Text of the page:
These days Fahmida is also writing songs, and articles for media outlets. “I can see whole sky through my window. It gives me much happiness when I see rain through my window. A cup of tea having visible vapour and a book in hand - I love this kind of environment which inspires me to think and write.”
Fahmida says she does not have any free time and she, in fact, loves to remain engaged with work, no matter what type of work it is.
“I love to inspire myself. I create enthusiasm inside me. I find my daughter – Anmol - as strength within me,” she said.
Fahmida, the elder sister of the eminent singer Samina Chowdhury and popular musician Pancham, values friendship with people deeply. “I love to interact with people. You can say I talk too much.”
She achieved many prestigious awards including the precious National Film Award as the Best Female Playback Singer (2007) for the song 'Lukochuri Lukochuri Golpo' in the film 'Aha', Channel i Performance Award as the Best Singer (2008), Meril Prothom Alo Award as the Best Singer (2009), Channel i-Citycell Award as the Best Singer (2013), and Channel i Music Award (2016 and 2017).
Grand Rapids, Oct 6 (AP/UNB) — A performance about identity and race and a series of photographs about humanity's shared connections won grand prizes in a popular art competition in western Michigan.
New Jersey-based Le'Andra LeSeur's "brown, carmine, and blue" performance won the $200,000 juried grand prize at the 10th international ArtPrize in Grand Rapids.
"I'm really a loss for words," LeSeur said afterward.
She described her work as primarily about identity, and the way people navigate their lives and ultimately how they find joy. The work has a performance piece, video work and an installation element.
LeSeur said she performed on stage for 13 days carrying, at times, a cinder block representing the weight and pain we carry in life. The video work showed clips of her and members of her family interacting. And for the installation segment, the cinder blocks were merged with neon and other lighting to create a mood.
"This will definitely put me in the space of creating more work," she said of the prize. "It will also allow me to help other black, female artists get their voices out there."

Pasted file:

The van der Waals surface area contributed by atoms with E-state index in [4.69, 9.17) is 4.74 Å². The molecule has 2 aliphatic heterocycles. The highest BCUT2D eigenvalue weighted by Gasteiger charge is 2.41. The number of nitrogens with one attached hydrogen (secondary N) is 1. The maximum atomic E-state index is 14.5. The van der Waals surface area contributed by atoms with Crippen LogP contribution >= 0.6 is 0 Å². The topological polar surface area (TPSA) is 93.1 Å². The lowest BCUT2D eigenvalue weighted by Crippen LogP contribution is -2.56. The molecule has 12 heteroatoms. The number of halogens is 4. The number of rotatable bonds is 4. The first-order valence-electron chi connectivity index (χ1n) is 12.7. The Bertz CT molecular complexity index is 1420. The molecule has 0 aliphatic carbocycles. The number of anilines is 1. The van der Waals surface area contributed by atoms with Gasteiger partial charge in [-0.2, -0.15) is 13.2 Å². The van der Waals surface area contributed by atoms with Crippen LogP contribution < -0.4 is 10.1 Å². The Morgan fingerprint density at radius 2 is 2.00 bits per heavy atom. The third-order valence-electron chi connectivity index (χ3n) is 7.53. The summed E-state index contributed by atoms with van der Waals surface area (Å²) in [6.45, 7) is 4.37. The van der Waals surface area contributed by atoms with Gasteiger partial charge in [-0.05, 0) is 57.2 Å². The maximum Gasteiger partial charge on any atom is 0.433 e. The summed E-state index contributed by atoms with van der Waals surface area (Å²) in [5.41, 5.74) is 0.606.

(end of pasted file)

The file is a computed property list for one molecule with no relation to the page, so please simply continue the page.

Photographs by Indiana-based Chelsea Nix and Mariano Cortez won the $200,000 public vote grand prize for "THE STRING PROJECT."
"Tears came first and words came later," Nix said afterward, noting she and Cortez came out on top because their message was executed in such a simple way that even a child could understand it quickly.
"It made people feel something they haven't felt in a while," Nix said. "It made them feel vulnerable."
The grand prize winners were announced Friday night in the competition which featured more than 1,260 artworks displayed at over 160 venues. Eight other entries each won a $12,500 award.
Artists from around the world vied for $500,000 in cash prizes.
ArtPrize started last month and spans 19 days. It wraps up Sunday. The public votes on the artwork using mobile devices and the web. A group of international art experts determines the winners of the juried awards.
Photos in "THE STRING PROJECT" were taken across five continents.
"The string that runs through each portrait underscores that our similarities are greater than our differences, and what unites us is stronger than what divides us," ArtPrize Executive Director Jori Bennett said of the entry.
Lauren Haynes, curator of Contemporary Art at the Crystal Bridges Museum of American Art in Arkansas, said "brown, carmine, and blue" is about "what it means to be black, what it means to be a woman, what it means to be queer."
Michigan winners include "PULSE Nightclub: 49 Elegies" by John Gutoskey of Ann Arbor; "The Phoenix" by Joe Butts of Oxford; "Moving Experience" by #shangled of Sparta; "Sonder" by Megan Constance Altieri of Grand Rapids; and "Heidelbergology; 2+2=8" by Tyree Guyton Heidelberg Project in Detroit.
Following this year, organizers plan to hold ArtPrize every other year instead of annually.